Turkey began voting in local elections on Sunday in a test for President Recep Tayyip Erdogan, with his party risking defeat in the capital amid an economic slowdown.
Erdogan and his Justice and Development Party (AKP) have won every vote since the party first came to power in 2002 but this time, analysts say the party could lose Ankara and even Istanbul.
Polling stations opened in Diyarbakir and other cities of eastern Turkey at 4:00 a.m. GMT, an AFP correspondent said, with voting in Istanbul, Ankara and other cities getting underway an hour later.
It is the first municipal poll since Turks approved constitutional reforms in 2017 to create an executive presidency that gave Erdogan wider powers, and follows general elections last year.
But Erdogan, whose ability to win continuously in the ballot box is unparalleled in Turkish history, is more vulnerable with the country’s economy in recession, unemployment up and inflation in double digits.
Much of the AKP’s success has been down to his perceived economic prowess, but days before the vote, the Turkish lira has been sliding again, provoking memories of the 2018 currency crisis that badly hurt Turkish households.
Erdogan, who is aware of his potential weakness and was previously the mayor of Istanbul, has campaigned across Turkey every day though he is not on the ballot.
Since Friday, he has held more than a dozen rallies in different Istanbul districts.
Voters are to elect scores of mayors, municipal councils and other local officials.
“Citizens are suffering because of the economic problems,” Dervis Dikmen, 60, told AFP at an opposition rally in the southern city of Mersin. “Citizens cannot buy anything.”
“I’m a trader, I’m retired but I’ve never seen a downturn like this,” he said.
Charges of an unfair vote
For his supporters however, Erdogan remains the strong leader Turkey needs and they tout the country’s economic development in the decade and a half that he and the AKP have been in power.
But rights activists and even Turkey’s Western allies say that under his leadership the government has steadily eroded democracy, especially after a failed 2016 coup that led to tens of thousands of people being arrested.
The vote will be the first time since 2002 that the AKP is fielding candidates with its alliance partner, the right-wing Nationalist Movement Party (MHP).
The opposition pro-Kurdish Peoples’ Democratic Party (HDP) has refused to field candidates in several cities, saying the elections are unfair. Some of its leaders have been jailed on terror charges, accusations they reject.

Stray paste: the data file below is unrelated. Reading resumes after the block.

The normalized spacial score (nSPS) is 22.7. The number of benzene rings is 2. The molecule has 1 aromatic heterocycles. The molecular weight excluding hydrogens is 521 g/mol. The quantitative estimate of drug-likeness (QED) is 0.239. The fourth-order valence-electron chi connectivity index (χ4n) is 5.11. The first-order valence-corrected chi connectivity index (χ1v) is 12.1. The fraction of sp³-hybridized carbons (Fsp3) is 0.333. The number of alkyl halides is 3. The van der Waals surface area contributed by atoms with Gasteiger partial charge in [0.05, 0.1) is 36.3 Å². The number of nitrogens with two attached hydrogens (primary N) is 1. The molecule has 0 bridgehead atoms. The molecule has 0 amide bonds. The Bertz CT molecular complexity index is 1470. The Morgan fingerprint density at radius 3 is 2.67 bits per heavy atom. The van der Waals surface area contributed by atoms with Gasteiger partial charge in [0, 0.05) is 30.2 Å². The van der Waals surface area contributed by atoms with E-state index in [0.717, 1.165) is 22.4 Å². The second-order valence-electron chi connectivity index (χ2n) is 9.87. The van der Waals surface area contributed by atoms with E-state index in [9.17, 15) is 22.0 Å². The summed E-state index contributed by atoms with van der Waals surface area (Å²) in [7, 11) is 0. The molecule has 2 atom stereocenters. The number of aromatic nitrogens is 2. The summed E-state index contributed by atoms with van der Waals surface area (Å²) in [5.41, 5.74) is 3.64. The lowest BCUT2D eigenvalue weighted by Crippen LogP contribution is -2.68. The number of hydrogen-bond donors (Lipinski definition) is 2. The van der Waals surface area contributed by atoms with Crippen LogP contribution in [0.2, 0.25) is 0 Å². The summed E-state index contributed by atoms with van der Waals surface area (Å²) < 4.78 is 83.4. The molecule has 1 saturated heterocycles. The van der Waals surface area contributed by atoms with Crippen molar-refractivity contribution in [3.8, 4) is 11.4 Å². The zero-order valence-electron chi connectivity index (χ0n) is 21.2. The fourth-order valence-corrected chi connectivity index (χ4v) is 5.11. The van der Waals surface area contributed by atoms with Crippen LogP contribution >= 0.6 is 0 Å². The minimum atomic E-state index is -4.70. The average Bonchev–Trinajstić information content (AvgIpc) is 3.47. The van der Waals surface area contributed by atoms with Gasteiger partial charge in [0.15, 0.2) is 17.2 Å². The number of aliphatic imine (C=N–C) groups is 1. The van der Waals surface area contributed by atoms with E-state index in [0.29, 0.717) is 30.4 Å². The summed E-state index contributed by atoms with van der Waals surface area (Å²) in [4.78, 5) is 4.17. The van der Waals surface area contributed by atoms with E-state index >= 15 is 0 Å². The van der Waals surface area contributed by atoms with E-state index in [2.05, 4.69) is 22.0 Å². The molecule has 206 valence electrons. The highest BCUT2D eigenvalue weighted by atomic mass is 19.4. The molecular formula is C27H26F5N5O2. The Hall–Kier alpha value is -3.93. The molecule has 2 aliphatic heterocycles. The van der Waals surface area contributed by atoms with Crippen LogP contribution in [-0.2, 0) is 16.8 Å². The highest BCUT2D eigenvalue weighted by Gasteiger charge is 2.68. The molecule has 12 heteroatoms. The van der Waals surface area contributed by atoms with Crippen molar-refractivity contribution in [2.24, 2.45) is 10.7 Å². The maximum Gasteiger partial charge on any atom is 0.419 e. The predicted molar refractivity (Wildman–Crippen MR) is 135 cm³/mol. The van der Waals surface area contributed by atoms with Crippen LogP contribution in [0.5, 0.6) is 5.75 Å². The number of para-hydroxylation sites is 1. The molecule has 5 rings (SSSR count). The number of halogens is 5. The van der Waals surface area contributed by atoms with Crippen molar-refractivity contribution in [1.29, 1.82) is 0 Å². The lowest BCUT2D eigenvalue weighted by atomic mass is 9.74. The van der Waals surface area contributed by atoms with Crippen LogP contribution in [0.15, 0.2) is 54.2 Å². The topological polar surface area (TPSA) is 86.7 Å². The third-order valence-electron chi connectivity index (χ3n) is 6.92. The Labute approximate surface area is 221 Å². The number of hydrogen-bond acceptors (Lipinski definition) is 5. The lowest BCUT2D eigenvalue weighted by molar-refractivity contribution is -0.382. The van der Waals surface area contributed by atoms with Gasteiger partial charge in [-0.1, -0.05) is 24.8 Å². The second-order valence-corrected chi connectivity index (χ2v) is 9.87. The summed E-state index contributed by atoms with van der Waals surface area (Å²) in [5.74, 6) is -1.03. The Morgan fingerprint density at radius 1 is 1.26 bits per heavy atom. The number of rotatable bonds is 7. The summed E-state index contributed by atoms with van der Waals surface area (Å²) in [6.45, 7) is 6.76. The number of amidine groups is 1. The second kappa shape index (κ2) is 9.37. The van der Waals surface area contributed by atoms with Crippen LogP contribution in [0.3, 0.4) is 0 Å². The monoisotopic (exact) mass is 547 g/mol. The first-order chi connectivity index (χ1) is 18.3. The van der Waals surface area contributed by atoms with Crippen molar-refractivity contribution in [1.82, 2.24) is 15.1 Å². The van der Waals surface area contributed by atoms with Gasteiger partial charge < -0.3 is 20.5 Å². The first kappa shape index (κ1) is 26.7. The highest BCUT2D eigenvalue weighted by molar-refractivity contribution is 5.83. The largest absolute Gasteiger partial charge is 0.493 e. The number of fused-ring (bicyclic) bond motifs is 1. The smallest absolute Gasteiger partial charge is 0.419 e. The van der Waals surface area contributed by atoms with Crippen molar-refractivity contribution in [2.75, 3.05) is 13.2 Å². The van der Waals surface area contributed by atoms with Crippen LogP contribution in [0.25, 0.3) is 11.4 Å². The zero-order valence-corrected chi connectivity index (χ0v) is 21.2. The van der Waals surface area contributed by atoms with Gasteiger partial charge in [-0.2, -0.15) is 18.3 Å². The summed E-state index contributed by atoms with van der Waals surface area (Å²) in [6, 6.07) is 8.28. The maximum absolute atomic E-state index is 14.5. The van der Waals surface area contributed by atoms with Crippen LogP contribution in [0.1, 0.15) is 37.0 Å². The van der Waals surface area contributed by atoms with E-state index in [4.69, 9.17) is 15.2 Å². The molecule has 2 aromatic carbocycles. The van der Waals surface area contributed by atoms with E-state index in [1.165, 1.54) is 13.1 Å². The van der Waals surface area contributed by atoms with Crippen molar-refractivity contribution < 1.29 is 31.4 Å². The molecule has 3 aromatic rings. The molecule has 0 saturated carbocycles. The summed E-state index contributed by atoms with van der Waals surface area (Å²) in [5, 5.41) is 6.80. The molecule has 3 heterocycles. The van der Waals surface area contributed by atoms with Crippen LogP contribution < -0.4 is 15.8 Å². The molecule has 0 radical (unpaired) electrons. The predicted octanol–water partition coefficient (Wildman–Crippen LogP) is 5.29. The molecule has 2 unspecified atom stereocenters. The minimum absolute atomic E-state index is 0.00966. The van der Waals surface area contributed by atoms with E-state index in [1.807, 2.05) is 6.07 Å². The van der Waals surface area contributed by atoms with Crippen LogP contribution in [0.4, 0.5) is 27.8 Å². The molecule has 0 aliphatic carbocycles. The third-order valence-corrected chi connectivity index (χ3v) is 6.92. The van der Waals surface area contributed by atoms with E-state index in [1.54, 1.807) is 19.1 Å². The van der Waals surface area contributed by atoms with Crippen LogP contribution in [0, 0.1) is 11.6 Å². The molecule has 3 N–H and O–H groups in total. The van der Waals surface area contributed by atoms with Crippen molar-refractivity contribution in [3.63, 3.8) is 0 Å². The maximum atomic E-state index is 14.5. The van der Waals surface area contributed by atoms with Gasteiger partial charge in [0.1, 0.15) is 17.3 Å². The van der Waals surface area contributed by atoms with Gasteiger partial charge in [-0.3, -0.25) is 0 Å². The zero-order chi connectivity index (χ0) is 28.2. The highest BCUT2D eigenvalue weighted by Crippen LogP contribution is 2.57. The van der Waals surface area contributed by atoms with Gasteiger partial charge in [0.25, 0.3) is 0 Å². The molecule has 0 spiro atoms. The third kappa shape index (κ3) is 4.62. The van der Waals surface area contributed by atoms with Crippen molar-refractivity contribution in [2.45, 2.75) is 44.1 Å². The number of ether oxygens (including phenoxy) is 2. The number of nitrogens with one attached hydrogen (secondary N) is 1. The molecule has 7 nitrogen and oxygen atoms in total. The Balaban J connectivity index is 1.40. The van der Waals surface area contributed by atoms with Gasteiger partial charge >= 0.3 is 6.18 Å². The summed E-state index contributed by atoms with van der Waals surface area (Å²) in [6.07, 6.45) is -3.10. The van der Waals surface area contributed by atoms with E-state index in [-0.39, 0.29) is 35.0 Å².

Critics say that with most media either pro-government or controlled by Erdogan supporters, opposition parties campaigned at a disadvantage because Erdogan’s rallies dominated TV coverage.
For Gareth Jenkins, a non-resident senior research fellow at the Silk Road Studies Program, regardless of what happens on Sunday, “it has been several years since we have had anything resembling a fair election in Turkey.
“What has happened during the campaign for Sunday’s local elections is unprecedented and demonstrates that — unlike during its first years in power — the AKP is no longer confident of being able to win a fair election. And it is almost certainly right.”
‘Boss of economy’
The AKP aims to win Istanbul and Ankara, with Erdogan fielding his ex-prime minister and loyalist Binali Yildirim for the country’s biggest city and economic hub.
But in Ankara, Mansur Yavas — candidate for the opposition Republican People’s Party CHP and the nationalist Good Party — might have a stronger chance of winning, according to recent polls.
Looking to rally conservative Turks, Erdogan’s message targeted opponents as enemies of the country, tying them to PKK Kurdish militants.
But with inflation at just under 20 percent and unemployment at a near 10-year high in December, he has also sought to reassure voters the economy is under control.
“I am the boss of the economy right now as the president of this country,” Erdogan told a rally on Saturday. “We are in charge of the economy.”
He has described the lira’s fluctuations as part of a plot led by the United States to “corner Turkey.”
Ayse Ayata, a political science professor at Middle East Technical University, said that after the vote, “the economy will take precedence and there will certainly be significant austerity measures.”
The Turkish finance minister, Erdogan’s son-in-law Berat Albayrak, said economic reforms would be announced the week of April 8.
But Bulent Aliriza of the US-based Center for Strategic & International Studies, wrote in a report that it was still unclear whether Erdogan’s oratory skills and AKP advantages, “which invariably produced electoral success in the past, will overcome voters’ growing concerns over the economy.”